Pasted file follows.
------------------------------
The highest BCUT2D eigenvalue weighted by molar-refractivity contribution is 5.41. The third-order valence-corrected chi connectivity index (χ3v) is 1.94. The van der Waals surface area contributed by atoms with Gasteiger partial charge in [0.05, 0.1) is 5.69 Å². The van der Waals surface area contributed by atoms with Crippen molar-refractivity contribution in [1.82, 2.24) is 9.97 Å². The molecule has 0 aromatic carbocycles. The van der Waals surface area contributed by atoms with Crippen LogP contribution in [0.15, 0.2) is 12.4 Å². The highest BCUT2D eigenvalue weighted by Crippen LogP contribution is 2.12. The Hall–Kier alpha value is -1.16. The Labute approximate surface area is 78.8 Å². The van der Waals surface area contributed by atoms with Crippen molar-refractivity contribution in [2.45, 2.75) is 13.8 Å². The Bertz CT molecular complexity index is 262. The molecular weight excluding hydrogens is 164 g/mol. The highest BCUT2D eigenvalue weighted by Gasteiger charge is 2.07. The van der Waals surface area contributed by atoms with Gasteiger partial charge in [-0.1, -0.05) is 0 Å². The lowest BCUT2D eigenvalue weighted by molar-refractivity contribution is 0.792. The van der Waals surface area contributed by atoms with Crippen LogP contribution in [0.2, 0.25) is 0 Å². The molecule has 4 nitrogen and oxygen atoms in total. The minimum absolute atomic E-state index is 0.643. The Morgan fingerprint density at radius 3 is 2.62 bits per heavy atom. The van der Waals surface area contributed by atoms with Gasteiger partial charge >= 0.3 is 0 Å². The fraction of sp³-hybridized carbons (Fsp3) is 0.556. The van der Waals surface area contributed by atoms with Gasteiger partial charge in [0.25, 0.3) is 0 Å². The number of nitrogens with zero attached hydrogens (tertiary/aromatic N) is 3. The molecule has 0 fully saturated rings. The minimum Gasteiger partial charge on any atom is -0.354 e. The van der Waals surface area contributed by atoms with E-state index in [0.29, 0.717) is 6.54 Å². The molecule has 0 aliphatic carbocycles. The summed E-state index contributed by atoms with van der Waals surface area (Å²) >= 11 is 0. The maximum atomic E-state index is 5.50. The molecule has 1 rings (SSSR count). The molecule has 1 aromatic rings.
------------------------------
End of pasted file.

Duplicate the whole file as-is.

The highest BCUT2D eigenvalue weighted by molar-refractivity contribution is 5.41. The third-order valence-corrected chi connectivity index (χ3v) is 1.94. The van der Waals surface area contributed by atoms with Gasteiger partial charge in [0.05, 0.1) is 5.69 Å². The van der Waals surface area contributed by atoms with Crippen molar-refractivity contribution in [1.82, 2.24) is 9.97 Å². The molecule has 0 aromatic carbocycles. The van der Waals surface area contributed by atoms with Crippen LogP contribution in [0.15, 0.2) is 12.4 Å². The highest BCUT2D eigenvalue weighted by Crippen LogP contribution is 2.12. The Hall–Kier alpha value is -1.16. The Labute approximate surface area is 78.8 Å². The van der Waals surface area contributed by atoms with Crippen molar-refractivity contribution in [2.45, 2.75) is 13.8 Å². The Bertz CT molecular complexity index is 262. The molecular weight excluding hydrogens is 164 g/mol. The highest BCUT2D eigenvalue weighted by Gasteiger charge is 2.07. The van der Waals surface area contributed by atoms with Gasteiger partial charge in [-0.1, -0.05) is 0 Å². The lowest BCUT2D eigenvalue weighted by molar-refractivity contribution is 0.792. The van der Waals surface area contributed by atoms with Crippen LogP contribution in [0.2, 0.25) is 0 Å². The molecule has 4 nitrogen and oxygen atoms in total. The minimum absolute atomic E-state index is 0.643. The Morgan fingerprint density at radius 3 is 2.62 bits per heavy atom. The van der Waals surface area contributed by atoms with Gasteiger partial charge >= 0.3 is 0 Å². The fraction of sp³-hybridized carbons (Fsp3) is 0.556. The van der Waals surface area contributed by atoms with Gasteiger partial charge in [0.25, 0.3) is 0 Å². The number of nitrogens with zero attached hydrogens (tertiary/aromatic N) is 3. The molecule has 0 fully saturated rings. The minimum Gasteiger partial charge on any atom is -0.354 e. The van der Waals surface area contributed by atoms with E-state index in [0.29, 0.717) is 6.54 Å². The molecule has 0 aliphatic carbocycles. The summed E-state index contributed by atoms with van der Waals surface area (Å²) >= 11 is 0. The maximum atomic E-state index is 5.50. The molecule has 1 rings (SSSR count). The molecule has 1 aromatic rings.